On Wednesday night, the House narrowly passed its version of the DREAM Act. The Senate was ready to vote on its version of the bill, but Majority Leader Harry Reid used a procedural trick to put off the Senate vote so it could consider the House-passed version instead.
We now hear that the Senate will bring the House version up for a vote sometime next week, and we have plenty of actions you can take between now and then. The pro-DREAM advocates say they've put in more than 40,000 phone calls this week to Congress, and their goal is to hit 100,000. We need to beat their efforts every step of the way!
Visit your Action Board and make sure you send newly posted faxes, urging your two U.S. Senators to oppose the DREAM act. Remember, the bill is already through the House so all attention must be focused on your Senators.
Then, call both your Senators and urge them to vote NO!
The number for the Capitol Switchboard at (202) 224-3121. You can also call your Senators' D.C. office directly or their state office.. For a list of phone numbers you can use, click here.
We know this DREAM Act battle has been a long, tough fight, but we can't let up now! The pro-DREAM supporters know this may be their last chance!
In a surprise announcement, the U.S. Department of Transportation on Thursday announced it will give Florida more than $300 million -- the balance of the money needed by the state to start building the bullet train between Orlando and Tampa.
The news was first relayed to Sen. Bill Nelson, D-Fla., in a phone call from U.S. Secretary of Transportation Ray LaHood.
``Florida is getting one heck of an early Christmas present,'' a Nelson statement said. ``Some $342 million for building the bullet train from Tampa to Orlando. More specifically, the U.S. Department of Transportation has agreed to send Florida the money to complete construction of the planned high-speed rail link between the two Central Florida hubs now rather later.''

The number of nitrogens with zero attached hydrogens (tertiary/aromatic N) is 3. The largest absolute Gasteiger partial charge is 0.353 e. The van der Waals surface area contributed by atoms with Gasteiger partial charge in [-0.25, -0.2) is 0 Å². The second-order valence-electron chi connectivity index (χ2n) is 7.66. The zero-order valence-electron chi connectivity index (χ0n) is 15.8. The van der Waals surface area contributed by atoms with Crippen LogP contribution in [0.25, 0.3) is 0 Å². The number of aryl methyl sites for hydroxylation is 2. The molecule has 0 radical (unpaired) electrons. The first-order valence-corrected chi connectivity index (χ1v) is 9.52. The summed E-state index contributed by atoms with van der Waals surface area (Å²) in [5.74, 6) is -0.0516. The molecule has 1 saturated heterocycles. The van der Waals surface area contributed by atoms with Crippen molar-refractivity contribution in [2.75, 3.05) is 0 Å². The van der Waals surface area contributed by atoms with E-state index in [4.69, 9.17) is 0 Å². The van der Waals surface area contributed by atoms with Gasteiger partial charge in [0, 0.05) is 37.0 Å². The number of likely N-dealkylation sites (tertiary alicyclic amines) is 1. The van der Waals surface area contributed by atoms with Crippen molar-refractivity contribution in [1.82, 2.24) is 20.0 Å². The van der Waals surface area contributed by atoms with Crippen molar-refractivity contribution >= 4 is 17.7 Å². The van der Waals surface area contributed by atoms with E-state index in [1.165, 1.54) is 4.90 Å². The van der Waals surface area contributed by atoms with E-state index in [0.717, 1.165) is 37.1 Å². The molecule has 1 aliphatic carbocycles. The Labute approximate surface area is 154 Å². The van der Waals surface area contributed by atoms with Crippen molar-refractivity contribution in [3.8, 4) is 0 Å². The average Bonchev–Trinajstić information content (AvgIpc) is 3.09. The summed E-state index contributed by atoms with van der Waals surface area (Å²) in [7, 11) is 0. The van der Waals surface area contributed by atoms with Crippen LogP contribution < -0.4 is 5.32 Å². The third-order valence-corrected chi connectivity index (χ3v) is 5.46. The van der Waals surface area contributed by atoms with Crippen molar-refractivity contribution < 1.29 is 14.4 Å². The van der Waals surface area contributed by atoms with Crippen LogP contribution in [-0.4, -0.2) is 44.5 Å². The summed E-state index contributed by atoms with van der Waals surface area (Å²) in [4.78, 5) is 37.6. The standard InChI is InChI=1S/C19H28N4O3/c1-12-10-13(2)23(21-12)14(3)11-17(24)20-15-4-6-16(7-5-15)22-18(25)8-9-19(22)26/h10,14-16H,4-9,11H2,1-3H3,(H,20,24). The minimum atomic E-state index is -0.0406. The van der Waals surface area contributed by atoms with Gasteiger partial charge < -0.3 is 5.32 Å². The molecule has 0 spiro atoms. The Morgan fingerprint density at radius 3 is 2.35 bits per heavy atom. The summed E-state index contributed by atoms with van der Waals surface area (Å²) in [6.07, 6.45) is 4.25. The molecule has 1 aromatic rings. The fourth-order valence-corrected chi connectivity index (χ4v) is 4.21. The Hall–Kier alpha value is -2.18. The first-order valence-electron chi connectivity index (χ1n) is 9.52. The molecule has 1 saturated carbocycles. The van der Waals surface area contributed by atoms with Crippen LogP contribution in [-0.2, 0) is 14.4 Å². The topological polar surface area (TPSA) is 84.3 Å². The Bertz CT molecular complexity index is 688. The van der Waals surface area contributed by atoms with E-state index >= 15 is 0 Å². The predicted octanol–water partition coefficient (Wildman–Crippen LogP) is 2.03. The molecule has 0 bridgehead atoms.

If 2009 was the year of birth of the Tea Party movement, 2010 was the year of ascendancy of constitutional conservatism. In many ways, the movements are the same -- except, perhaps, that the Tea Party is a movement of political activism by people who weren't traditionally activists, and constitutional conservatism represents an awakening about the way back to American exceptionalism.
For conservatives to emphasize constitutionalism is nothing new. The greater emphasis, however, is a bit of branding that helps distinguish them from establishment Republicans who stole the brand "conservative," or those whose policies are constitutionally limited only some of the time.
You know constitutional conservatism is on the right track when the liberal literati (Lincoln Caplan) and dimwiterati (Randi Rhodes) criticize it.
ZERO Carbon Emissions Produces Abject Poverty, Sabotages Hope
The industrialized world needs to realize that the radical environmentalists’ demand for a ZERO carbon economy by 2050 is a cruel hoax being perpetrated upon the poor. Succumbing to the unproven theory that burning fossil fuels is warming the climate robs the poor of the hope to improve their lives. Instead of feeling guilty for enjoying their energy-produced modern lifestyles, developed nations should encourage the undeveloped world with the knowledge to produce their own energy.
On Wednesday, I left Cancun’s paradise, where tourists enjoy running water and electricity, to visit a small village called La Libertad that has none of those amenities. It was like visiting an alternate universe, an extreme contrast to what is being taken for granted by delegates to the U.N. Framework Convention on Climate Change, Conference of the Parties 16 in Mexico.